Maurie Markman, MD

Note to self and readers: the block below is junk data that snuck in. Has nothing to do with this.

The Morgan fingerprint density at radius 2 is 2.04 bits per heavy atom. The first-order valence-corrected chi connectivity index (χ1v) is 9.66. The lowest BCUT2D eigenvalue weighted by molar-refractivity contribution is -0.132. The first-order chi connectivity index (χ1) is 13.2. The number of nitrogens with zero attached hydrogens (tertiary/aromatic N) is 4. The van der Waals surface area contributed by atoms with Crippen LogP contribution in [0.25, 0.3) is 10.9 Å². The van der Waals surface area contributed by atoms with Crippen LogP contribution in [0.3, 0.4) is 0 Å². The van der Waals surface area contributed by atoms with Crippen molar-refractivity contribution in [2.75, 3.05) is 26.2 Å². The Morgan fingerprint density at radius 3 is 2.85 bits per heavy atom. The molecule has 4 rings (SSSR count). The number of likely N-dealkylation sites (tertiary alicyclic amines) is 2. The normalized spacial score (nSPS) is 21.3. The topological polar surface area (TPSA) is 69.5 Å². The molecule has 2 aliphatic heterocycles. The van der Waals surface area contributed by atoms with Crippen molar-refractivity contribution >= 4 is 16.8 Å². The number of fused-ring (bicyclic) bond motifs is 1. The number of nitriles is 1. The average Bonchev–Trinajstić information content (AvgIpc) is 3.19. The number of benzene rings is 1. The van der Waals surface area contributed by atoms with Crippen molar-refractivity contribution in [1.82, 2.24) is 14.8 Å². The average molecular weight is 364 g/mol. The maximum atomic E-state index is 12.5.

Clinical trials in oncology serve several purposes. Phase I studies address dosing, toxicity, and increasingly preliminary evidence of therapeutic efficacy; phase II studies more critically demonstrate clinical utility and adverse effects; and phase III randomized studies more definitively compare 2 or more approaches in seeking an answer to a clinical question. These efforts ultimately help define and, potentially, modify the “standard of care” in routine cancer management. Finally, so-called phase IV studies are frequently employed by industry sponsors to obtain additional regulatory agency approvals or, alternatively, oncology drug compendium (eg, National Comprehensive Cancer Network) listing as acceptable strategies in particular clinical settings.
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